Coarctation of the Aorta
Medicine Central™ is a quick-consult mobile and web resource that includes diagnosis, treatment, medications, and follow-up information on over 700 diseases and disorders, providing fast answers—anytime, anywhere. Explore these free sample topics:
-- The first section of this topic is shown below --
- Coarctation of the aorta (CoA) is a narrowing of the descending aorta typically at the aortic isthmus, the region where the ductus arteriosus inserts just distal to the left subclavian artery.
- The lesion is congenital in etiology. Rare cases of acquired coarctation have been reported.
- Types include discrete juxtaductal (pre- and postductal), aortic arch hypoplasia, and complex with other cardiac lesions.
- CoA causes outflow obstruction and hypertension (HTN) proximal to the site of coarctation with resultant left ventricular pressure overload, myocardial hypertrophy, and possible congestive heart failure.
- Diagnosis may be missed or delayed due to the indolent nature of symptoms.
- Clinical presentation varies from heart failure and shock in infants to asymptomatic HTN in older children and adults.
- Treatment is usually surgical.
- 75% of patients die by 46 years of age without repair.
- CoA can be easily missed in the newborn period.
- Neonatal coarctations are often missed secondary to a patent ductus arteriosus (PDA) which can obscure the anatomy. Also, the flow across the PDA makes it difficult to obtain an accurate Doppler gradient across the aortic isthmus during echocardiography.
- Pulse oximetry screening for critical congenital heart disease in neonates only detects a minority of coarctations.
- Upper extremity HTN and delayed femoral arterial pulses may not be present soon after birth and may be difficult to assess in neonates. Also, there is not a characteristic murmur making the diagnosis challenging.
- This condition is a common cause of neonatal shock and death, especially if critical coarctation is present. Therefore, immediate medical and surgical intervention must be provided.
- Uncorrected coarctation or restenosis carries a high risk of aortic rupture or dissection and cerebral hemorrhage.
- Even with correction, there is a higher incidence of miscarriage and preeclampsia during pregnancy.
- More common in fall and winter births
- Predominant age: infants and children
- 4 in 10,000 live births
- Accounts for 5–8% of all congenital heart defects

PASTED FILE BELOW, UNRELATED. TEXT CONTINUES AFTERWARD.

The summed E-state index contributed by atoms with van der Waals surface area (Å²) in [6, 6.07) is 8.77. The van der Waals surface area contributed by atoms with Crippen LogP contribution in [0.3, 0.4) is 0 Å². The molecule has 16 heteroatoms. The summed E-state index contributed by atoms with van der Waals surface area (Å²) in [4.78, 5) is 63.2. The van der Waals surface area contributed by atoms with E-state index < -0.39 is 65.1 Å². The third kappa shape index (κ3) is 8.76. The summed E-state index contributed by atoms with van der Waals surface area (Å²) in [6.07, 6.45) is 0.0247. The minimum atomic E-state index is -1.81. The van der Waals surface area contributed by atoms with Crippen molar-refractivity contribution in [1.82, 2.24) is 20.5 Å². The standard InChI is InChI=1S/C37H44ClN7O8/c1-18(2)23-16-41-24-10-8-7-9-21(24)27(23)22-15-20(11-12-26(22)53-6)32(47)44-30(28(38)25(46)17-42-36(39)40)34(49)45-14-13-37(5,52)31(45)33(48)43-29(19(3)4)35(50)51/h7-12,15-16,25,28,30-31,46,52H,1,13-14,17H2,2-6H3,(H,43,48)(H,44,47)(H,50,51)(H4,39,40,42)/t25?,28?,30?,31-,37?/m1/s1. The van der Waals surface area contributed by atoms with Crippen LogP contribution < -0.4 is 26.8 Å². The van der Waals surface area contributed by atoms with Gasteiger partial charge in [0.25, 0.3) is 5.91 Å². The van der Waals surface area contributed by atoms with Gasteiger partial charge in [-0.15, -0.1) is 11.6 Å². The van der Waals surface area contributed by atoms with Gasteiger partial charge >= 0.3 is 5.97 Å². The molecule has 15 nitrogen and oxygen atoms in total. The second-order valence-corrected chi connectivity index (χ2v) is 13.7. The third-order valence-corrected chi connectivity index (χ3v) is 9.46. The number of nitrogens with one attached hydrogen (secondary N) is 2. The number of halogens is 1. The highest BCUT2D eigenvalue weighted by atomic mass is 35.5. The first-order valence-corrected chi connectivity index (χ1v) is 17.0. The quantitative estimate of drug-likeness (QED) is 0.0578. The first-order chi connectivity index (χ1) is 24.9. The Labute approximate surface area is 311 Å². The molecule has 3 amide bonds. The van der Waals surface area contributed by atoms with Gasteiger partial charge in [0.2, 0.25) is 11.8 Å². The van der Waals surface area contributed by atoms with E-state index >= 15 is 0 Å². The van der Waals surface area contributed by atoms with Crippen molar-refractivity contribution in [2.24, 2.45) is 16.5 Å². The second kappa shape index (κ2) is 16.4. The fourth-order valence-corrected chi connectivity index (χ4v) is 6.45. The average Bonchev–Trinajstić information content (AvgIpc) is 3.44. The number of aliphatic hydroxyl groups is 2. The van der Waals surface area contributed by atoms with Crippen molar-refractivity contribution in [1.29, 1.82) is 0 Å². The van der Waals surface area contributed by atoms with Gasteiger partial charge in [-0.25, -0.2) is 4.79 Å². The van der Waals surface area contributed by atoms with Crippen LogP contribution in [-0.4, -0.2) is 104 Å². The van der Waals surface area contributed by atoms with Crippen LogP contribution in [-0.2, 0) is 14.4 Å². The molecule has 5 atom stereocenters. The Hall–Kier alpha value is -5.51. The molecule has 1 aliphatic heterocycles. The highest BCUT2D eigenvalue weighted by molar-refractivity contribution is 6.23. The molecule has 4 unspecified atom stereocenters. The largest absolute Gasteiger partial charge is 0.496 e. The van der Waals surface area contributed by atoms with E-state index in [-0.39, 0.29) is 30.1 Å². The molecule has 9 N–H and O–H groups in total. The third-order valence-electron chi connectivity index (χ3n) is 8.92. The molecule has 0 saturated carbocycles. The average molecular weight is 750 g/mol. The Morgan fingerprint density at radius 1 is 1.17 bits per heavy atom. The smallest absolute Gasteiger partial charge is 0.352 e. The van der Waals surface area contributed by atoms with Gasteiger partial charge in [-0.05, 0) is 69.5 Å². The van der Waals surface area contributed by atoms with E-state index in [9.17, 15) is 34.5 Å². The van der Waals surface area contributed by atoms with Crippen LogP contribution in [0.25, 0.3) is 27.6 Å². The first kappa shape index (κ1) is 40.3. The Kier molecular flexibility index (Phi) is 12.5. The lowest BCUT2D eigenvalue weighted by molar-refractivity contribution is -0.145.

- Sex predilection: male > female (2 to 5:1)
- Mostly sporadic, with rare familial occurrences
Etiology and Pathophysiology
- Two theories include hemodynamic alterations in intrauterine blood flow causing altered flow through the aortic arch and decreased isthmic flow leading to underdevelopment of the fetal aortic arch versus migration of ductus arteriosus tissue into the lumen of the fetal aorta causing narrowing as the ductal tissue contracts.
- As the PDA closes, the gradient across the coarctation increases leading to an increase in left ventricular pressure load and to the evolution of collateral blood vessels.
- Histologic findings demonstrate medial thickening, cystic medial necrosis, and intimal hyperplasia at the coarctation site.
- No specific inheritance pattern, but there is an increased familial risk for other congenital left heart abnormalities: bicuspid aortic valve, aortic stenosis, and hypopplastic left heart syndrome
- There is a 5–15% incidence with Turner syndrome.
- NOTCH 1 mutations have been identified in patients with left-sided obstructive lesions such as CoA.
- Male gender
- Family history of left ventricular outflow tract obstruction
- Turner syndrome
Commonly Associated Conditions
- Bicuspid aortic valve: 85%
- PDA: 65%
- Ventricular septal defect: 30–35%
- Mitral valve abnormalities (mitral valve stenosis)
- Turner syndrome
- Atrioventricular septal defects
- Transposition of the great vessels or double outlet right ventricle
- Aneurysm of circle of Willis: 3–5%
- Intercostal aneurysms
- Neurofibromatosis I (coarctation of abdominal aorta)
- PHACE syndrome, Williams syndrome: rare conditions
- If routine midtrimester obstetric ultrasound reveals extracardiac anomalies or a cardiac defect, fetal echocardiography is indicated given the increased risk of CHD (1)[B]. It should be performed between 18 to 22 weeks of gestation (1).
- Other indications for fetal echocardiography include conditions with >2% absolute risk for CHD such as maternal diabetes mellitus, conception via assisted reproductive technology, and CHD in a first-degree relative (1).
- Prenatal diagnosis of CoA is challenging because only a small percent of cardiac output flows through defect, and the PDA can make the aortic isthmus appear larger than it truly is.